In both my life and teaching, practicing is where it all begins. And so, it seems logical in rebuilding this blog to start here once again.

The following was originally posted on February 20th, 2011.

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Ah, practicing.

As we know, this is where the rubber meets the road, where the lofty dreams of being able to play an instrument meet the reality of learning to do so. Teaching students to practice well is everything.

Now, I have to confess, teaching students to practice is the thing that most excites me about teaching. I love the process. I love the process more than the performance. I would rather practice or think about practicing than about anything else. My favorite, most frequent teaching question is, “How did you practice this?” I ask this question to everyone—regardless of age or level. I ask this even regardless of whether or not the student actually has any autonomy in the issue. In other words, I ask the question even when I fully expect the answer should be, “Just like you told me.” But I keep asking the question because I want students to think about the process of practicing from the very beginning. I want students to fall in love with the process, because I am convinced this is the answer to nurturing the life-long musician: If they are engaged in the work, then they will get hooked forever.

It turns out that this is just one of the many problems with our public educational system and our policies of No Child Left Behind: the emphasis is no longer on the process of learning, but rather on the product or performance, otherwise known as “the test results.” Until we as a society stop demanding performance results, we don’t give teachers much choice but to teach to the test. As music teachers our freedom lies in being able to be all about the process, which is why all my Ed Psych friends think I have the best job on the planet. When we, as a profession, start taking the emphasis off of “how did you practice?” and start focusing only on the product, the performance, we are undermining our potential to change the way kids think and learn. I have often said that if our value and reputation as teachers was earned by our retention rates and not our competition winners, we might each very differently.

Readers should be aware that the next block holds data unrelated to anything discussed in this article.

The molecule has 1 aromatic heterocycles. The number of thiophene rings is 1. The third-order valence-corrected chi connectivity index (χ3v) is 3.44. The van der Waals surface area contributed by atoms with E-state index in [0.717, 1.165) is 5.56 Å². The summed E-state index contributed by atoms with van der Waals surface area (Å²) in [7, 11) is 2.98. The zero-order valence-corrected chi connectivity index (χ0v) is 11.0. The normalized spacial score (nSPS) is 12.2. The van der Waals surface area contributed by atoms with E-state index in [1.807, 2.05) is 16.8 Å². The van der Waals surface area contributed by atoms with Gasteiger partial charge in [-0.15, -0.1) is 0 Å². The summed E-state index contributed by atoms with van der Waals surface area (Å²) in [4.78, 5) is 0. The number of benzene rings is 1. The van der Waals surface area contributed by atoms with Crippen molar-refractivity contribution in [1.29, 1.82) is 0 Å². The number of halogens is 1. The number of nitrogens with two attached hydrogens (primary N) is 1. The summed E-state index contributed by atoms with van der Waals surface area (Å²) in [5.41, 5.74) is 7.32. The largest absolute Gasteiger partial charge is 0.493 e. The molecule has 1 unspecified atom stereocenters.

Some time ago I was teaching an adult student. After hearing her play one of her pieces, I asked the infamous question: So, how did you practice this? She began reciting a list of practice techniques that seemed to me to be woefully inadequate in the face of the music at hand. When I then asked if she had done x, y, or z she admitted that she had not, and, in fact, those strategies had never even occurred to her. This was disheartening to be sure, because these were not new or unfamiliar practicing ideas. Indeed, they were strategies we had used many, many times in the past.

And so, I was inspired to create what we are now calling The List. The List is a list (hence the brilliant name) of practice strategies that we all should use when working. As I explained to my adult student, while not every strategy would apply to every piece, many do, and if we aren’t working through every strategy that we could, there will certainly be holes in our playing. I know this first hand. If, in my impatience and hurry, I skip some step in my preparation, my performance will suffer. Having a list of possible ways to practice helps keep me honest.

The List.

It is so concrete, simple and obvious, I’m embarrassed I never thought of it before now.